PACES MRCP UK - Where MRCPians Meet Since 2006

MRCP is well establised as an entry exam for advanced specialist training in many countries including Malaysia. It consists of 3 paper i.e. Part1, Part2(written tests) and PACES. PACES in full means Practical Assessment of Clinical Examination Skills. It is the third part and the candidate is assessed by fellows of RCP. I passed my PACES in 2005. I am glad that many seniors had guided me throughout my preparation for PACES and I wish to share my experiences with PACES candidates via this blog.

Tuesday, May 22, 2007

A Neck Scar In Abdomen Station

Parathyroidectomy scar is smaller than thyroidectomy scar.
It is located higher than post-tracheostomy scar (sternal notch).

Here is a post by Experience in PACES forum.

"Abdomen station: Examiner introduced a middle aged thin lady having tiredness and SOBE."

I introduced myself, positioned and stood at the foot side. She had sallow complexion, a midline / right iliac fossa and right lumber scar on the abdomen. Examination of hands was unremarkable. On left arm there was a AV fistula with palpable vibrations/hum. Above this was a small scar. She had pale conjunctiva. A transverse about 3cm scar on the thyroid. On abdominal palpation there was palpable and ballotable mass 15cm x 6cm with irregular surface in left lumber region. No other masses were palpable in the abdomen and there was no venous hum on auscultation. No sacral or pedal oedema and there were no lymph nodes anywhere. I expected a transplant in LIF scar but there was none.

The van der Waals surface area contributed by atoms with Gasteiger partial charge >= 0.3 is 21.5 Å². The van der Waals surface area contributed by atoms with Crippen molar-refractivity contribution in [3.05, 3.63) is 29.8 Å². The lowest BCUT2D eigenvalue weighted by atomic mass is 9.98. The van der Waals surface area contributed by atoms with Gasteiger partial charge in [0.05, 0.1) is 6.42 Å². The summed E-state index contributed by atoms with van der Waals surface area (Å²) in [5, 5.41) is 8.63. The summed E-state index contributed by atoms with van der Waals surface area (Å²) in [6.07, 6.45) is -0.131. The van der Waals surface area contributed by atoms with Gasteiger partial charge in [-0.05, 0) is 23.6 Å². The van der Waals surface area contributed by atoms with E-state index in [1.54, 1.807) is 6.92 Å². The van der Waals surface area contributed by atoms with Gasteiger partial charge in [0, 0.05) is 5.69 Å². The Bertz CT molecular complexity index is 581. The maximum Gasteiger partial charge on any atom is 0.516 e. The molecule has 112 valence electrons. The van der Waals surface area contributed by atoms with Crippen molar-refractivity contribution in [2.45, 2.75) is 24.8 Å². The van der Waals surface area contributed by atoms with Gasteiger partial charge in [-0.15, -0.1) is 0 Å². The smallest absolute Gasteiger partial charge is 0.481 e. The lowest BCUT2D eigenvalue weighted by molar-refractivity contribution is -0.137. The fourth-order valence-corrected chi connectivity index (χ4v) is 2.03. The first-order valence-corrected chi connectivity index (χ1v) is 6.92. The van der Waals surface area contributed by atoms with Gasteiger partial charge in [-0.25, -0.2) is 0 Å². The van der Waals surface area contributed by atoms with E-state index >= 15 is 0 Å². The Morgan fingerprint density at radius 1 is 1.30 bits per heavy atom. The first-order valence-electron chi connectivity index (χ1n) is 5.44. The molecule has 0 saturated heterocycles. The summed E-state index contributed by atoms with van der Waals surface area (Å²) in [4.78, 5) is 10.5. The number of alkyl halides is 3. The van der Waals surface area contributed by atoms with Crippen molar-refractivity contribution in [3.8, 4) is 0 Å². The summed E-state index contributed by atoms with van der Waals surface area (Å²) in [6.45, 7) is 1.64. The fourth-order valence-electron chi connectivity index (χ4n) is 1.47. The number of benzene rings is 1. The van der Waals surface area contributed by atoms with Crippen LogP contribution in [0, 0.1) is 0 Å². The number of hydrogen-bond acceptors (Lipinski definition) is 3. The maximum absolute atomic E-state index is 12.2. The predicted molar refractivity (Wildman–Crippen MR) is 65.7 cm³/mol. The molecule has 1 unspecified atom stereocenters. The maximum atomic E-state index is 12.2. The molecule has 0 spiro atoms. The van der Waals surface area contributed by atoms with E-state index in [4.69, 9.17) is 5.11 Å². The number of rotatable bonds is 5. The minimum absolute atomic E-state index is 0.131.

Examiner asked what is the diagnosis after I presented the case. I said 'These findings are suggestive of APKD and patient has right nephrectomy. She has ESRF and is on renal replacement therapy'

Only then, examiner reminded me of thyroid scar and asked is it related to her present condition. I was stressed since the scar was much smaller than usual thyroidectomy scar. Then I suddenly realised that this patient had 'parathyroidectomy' and a small scar on the left arm was due to one of the parathyroid transplant in the arm.

Take home messages:
1. Neck scar in abdomen station = suspected parathyroidectomy scar

2. Be prepared to recognise the reasons behind the scars in abdomen station



At 7/10/2007 11:00:00 PM, Anonymous Anonymous said...

well done david. thanks


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